It's that time of year again. You'll be going to party after party as well as inviting guests over to your home this holiday season. And at each and every meal, chances are you'll be embarrassed by your child's lack of table manners. But all hope is not lost. It will take a bit of work and persistence, but you can get your child dinner party ready by the holidays.


State the rules of the dinner table ahead of time and even post them on your kitchen wall. It is important that children know what is expected of them. Have a chat before you sit down to the table about what behavior is unacceptable and what the consequences of such behavior will be. And follow through on the rules and consequences so that your child knows you mean it.


It's true that practice makes perfect. It will take some time before your child remembers to use his fork instead of his fingers or to say please and thank you at every turn, but by practicing consistently with him, he will learn. And if you slack off, so will he. So as a family, practice the skills you are trying to teach him during each meal and snack. If you skip it even once, it could lead to confusion. And if you do something you have told him not to do (like eat with your fingers), apologize and thank him for reminding you. Admitting your mistake shows him that it is okay to make them himself. Be consistent and stay on track.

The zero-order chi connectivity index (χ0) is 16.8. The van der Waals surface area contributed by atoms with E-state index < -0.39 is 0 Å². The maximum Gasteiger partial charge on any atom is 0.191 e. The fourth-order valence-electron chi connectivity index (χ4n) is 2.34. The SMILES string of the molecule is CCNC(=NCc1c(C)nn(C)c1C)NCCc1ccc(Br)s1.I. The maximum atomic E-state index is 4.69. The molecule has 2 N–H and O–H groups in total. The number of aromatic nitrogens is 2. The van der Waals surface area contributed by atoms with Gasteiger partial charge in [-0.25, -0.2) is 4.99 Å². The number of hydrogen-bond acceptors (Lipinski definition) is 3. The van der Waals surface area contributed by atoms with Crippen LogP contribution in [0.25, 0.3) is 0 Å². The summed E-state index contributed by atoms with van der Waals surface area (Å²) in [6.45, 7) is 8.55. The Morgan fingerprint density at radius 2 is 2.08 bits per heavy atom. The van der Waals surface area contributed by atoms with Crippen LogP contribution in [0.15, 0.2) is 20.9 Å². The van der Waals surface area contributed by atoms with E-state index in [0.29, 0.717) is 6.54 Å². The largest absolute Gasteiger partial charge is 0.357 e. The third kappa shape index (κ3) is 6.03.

Your child's memory is still developing so it will take gentle reminding for him to recall what you've taught him so far. He will fall back on habits often. Don't yell and don't get frustrated. He isn't doing it to spite you (most of the time). It's more likely that he has simply forgotten. If he puts his cup on the edge of the table, simply ask him where it is supposed to go when he isn't using it. Or if he picks up his veggies with his hands, ask him if he is forgetting something or remind him that there is a fork available.


Be careful here. Rewards are different from bribes. Bribes are offered before a task is completed, whereas rewards are given afterwards. Make a big deal when your child makes it through a meal without spilling his drink, fidgeting, or whining to leave the table. Offer a special dessert after he cleans his plate like you asked. A little praise can go a long way in building your child's table manner self-esteem and can help make dinner parties bearable.

This post was included in the Carnival of Homeschooling.